UK High Commission launches project to back media freedom

Wednesday, May 12th, 2021 00:00 |
British High Commissioner to Kenya Jane Marriott.

Press freedom in Kenya received a major boost yesterday after the British High Commission launched  Protect  Programme for journalists.

 British High Commissioner to Kenya  Jane Marriott said the programme will support the sector in Nairobi, Kisumu and Mombasa. 

Speaking at the Kenya Editors’ Guild Press Club – Media Freedom in Kenya, she said the country was fortunate to have a vibrant, diverse media, with well-trained journalists, determined to get to the truth.  

Despite the challenges the stories presented, Marriot said, journalists have been able to work on exposés which have come to light during the Covid-19 pandemic. 

The huge test, she noted, lies in the next 18 months, as the nation approaches a possible referendum and an election, where citizens need to be informed on the issues as well as politics.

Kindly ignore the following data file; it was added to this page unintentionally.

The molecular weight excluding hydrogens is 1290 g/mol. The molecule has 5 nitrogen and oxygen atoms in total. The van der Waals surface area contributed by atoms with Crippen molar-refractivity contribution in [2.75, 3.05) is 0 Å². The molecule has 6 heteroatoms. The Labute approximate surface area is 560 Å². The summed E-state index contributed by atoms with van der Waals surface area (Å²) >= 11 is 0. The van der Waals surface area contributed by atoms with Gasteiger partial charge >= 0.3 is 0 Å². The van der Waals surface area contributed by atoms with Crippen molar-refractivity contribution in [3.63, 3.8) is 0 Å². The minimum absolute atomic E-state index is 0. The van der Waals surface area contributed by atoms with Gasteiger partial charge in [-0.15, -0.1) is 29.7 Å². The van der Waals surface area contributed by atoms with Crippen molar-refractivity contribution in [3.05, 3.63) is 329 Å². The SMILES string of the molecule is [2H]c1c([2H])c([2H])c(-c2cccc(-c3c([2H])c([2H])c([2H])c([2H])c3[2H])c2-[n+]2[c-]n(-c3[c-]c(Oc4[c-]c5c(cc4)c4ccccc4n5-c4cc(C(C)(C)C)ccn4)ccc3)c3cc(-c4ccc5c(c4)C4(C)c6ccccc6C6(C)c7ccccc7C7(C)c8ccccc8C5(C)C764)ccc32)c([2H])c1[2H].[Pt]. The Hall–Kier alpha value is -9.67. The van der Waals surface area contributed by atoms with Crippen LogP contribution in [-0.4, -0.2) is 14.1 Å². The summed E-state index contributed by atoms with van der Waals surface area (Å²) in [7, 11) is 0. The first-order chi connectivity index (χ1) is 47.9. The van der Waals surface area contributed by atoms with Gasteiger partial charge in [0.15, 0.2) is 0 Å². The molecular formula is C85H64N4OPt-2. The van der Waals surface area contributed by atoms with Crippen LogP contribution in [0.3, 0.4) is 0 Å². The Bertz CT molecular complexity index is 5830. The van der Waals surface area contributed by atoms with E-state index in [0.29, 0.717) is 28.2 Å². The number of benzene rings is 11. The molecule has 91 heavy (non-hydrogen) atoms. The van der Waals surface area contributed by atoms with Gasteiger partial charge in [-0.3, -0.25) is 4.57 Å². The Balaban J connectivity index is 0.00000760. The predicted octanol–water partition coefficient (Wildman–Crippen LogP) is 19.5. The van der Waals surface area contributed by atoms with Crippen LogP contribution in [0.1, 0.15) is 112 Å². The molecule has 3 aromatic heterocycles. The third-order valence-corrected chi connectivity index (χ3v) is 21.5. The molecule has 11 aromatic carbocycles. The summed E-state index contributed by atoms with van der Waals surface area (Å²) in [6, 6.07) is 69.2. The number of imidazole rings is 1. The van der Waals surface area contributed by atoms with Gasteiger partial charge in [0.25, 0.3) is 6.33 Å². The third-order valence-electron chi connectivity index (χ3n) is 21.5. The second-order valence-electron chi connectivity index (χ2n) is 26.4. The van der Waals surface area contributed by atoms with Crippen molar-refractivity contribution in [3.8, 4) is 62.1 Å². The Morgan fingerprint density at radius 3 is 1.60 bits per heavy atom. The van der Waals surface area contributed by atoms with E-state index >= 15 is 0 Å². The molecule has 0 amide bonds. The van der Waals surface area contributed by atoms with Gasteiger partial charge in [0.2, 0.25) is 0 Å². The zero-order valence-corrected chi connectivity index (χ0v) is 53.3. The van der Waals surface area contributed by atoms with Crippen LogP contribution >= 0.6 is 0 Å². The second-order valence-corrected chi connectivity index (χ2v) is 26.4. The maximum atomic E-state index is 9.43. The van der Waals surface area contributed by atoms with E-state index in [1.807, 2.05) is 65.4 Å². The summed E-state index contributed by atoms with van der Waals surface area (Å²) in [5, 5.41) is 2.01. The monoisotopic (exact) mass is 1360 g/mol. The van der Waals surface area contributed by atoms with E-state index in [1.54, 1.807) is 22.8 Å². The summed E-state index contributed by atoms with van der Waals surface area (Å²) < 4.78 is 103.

“Over the coming years, we hope our Protect programme will make an important contribution to media freedom in Kenya.

The programme has four local partners: ARTICLE19, Hivos, International Centre for Not for Profit Law (ICNL) and Internews,” Marriott said.

In the programme, Marriott noted the same will provide grants to other organisations — for example, the Mzalendo Trust, which monitors Parliament, the Civil Society Reference Group — and will also give grants directly to journalists in Mombasa and Kisumu to support the production of data journalism stories. 

“We need investigative journalists who spend days – weeks, months –getting to the real heart of stories.

We need a media that holds power in all its forms to account. And we need journalists to be safe in their endeavour, working without fear of interference,” she said.

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